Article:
Mark Anthony Ellison

Mark and his daughter Hollie walking together in the Peak District’s Dovedale valley.

Mark and his daughter Hollie walking together in the Peak District’s Dovedale valley.

“For the few hours I’m out walking in the mountains, I don’t stop smiling”

People think the only therapy you can get is from doctors, but my therapy is in the mountains.

When I’m out walking, any worries or bad thoughts are pushed aside. For the few hours I’m out, I don’t stop smiling. It’s my happy place. The views, the people, the wildlife, the silence. I don’t want it to end. I just knew from my first mountain walk, on Snowdon. It gave me a sense of freedom and peace. After being diagnosed with anxiety and depression, I made it my mission to plan regular walks into my everyday life.

From being a teenager, I always knew there was something not quite right with me. I worried about everything and was on edge all the time. As I got older, it got worse. If I went out to pubs or clubs with mates, I would convince myself someone was going to beat me up. I didn’t feel I was good enough for any partner, that they would want someone with an amazing body. When I got into my current relationship, I thought all of my problems had gone away. I found a girl who I fell madly in love with, we moved in together and had a beautiful baby girl. I was happy.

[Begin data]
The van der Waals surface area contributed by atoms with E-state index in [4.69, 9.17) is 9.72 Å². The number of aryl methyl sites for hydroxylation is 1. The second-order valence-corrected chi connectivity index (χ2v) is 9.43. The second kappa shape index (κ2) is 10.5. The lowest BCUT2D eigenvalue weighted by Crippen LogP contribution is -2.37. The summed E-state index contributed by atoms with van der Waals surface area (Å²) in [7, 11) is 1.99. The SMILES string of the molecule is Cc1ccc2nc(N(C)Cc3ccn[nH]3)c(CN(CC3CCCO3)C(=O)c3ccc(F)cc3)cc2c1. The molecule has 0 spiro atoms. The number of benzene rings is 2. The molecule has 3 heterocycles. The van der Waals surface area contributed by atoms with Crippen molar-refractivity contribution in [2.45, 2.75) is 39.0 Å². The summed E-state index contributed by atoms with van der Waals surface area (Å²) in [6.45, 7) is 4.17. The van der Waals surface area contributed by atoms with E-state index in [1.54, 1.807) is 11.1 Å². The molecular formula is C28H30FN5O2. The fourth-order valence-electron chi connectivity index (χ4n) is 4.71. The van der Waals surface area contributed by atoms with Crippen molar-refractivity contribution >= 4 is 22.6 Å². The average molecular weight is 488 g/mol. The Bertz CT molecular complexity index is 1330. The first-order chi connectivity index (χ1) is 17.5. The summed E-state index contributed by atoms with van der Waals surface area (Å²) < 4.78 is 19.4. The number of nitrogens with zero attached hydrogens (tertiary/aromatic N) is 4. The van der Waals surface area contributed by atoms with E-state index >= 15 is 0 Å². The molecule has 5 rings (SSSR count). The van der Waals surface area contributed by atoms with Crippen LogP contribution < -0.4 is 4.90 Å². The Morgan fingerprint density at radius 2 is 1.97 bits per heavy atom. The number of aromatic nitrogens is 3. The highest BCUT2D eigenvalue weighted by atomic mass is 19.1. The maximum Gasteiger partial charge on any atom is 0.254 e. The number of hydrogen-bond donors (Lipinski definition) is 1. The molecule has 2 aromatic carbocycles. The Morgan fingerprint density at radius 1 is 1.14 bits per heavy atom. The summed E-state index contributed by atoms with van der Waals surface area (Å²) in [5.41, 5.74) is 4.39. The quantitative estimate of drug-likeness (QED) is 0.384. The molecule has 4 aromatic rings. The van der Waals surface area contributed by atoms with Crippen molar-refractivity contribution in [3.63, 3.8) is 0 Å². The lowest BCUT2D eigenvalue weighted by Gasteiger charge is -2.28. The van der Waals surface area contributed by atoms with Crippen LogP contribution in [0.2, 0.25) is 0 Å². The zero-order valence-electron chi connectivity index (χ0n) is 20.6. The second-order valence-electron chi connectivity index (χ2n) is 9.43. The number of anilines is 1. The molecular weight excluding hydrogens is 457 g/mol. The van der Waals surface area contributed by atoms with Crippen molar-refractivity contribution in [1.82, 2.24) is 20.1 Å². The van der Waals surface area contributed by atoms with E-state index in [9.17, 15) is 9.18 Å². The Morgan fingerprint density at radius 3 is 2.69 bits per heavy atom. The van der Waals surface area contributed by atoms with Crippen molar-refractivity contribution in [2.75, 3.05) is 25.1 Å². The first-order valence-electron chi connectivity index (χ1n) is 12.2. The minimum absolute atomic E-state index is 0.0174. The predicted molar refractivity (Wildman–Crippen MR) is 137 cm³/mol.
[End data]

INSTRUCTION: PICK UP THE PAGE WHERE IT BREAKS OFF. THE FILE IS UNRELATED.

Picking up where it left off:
But over the next few years my worrying got 100 times worse. I couldn’t sleep and the dark scared me. I became angry, sad, cried a lot, and acted like I didn’t care. I hated myself, and believed others hated me. I stopped socialising, and rarely left the house. My chest hurt, and I had a constant lump in my throat that felt like my neck was being squashed. Headaches, acid reflux, body tremors, stomach aches, pins and needles, and sweating profusely. I wanted it to stop, but I couldn’t make it. I wanted to die. I hated feeling like this, knowing I was making my family suffer. My relationship was falling apart and I struggled to be a daddy to my daughter. 

The doctors put me on medication, which only helped me for so long. Then I had 16 sessions of cognitive behavioural therapy, and since early 2018 I’ve felt much stronger and happier. I now try to spread the word for mental health awareness and help those who suffer, explaining that asking for help is nothing to be ashamed of. 

Being a member of the Mountains for the Mind Facebook group is amazing. When I first started writing about my story and recovery, I wasn’t sure how people would react. But the responses have been phenomenal. To know my posts are helping other people makes me happy, and it helps my confidence to speak to more people. The group has also connected me to people who share my passion for walking, which is something I’ve struggled to find. 

When we first came up with the idea to organise the first Mountains for the Mind group walk, it gave me a buzz but also made me nervous, because the reality of meeting new people meant I’d have to speak to them. I needn’t have worried. Everyone was so nice and the whole day gave me a real sense of achievement. I hope it becomes a regular thing, and that more people join us. 

Oli Reed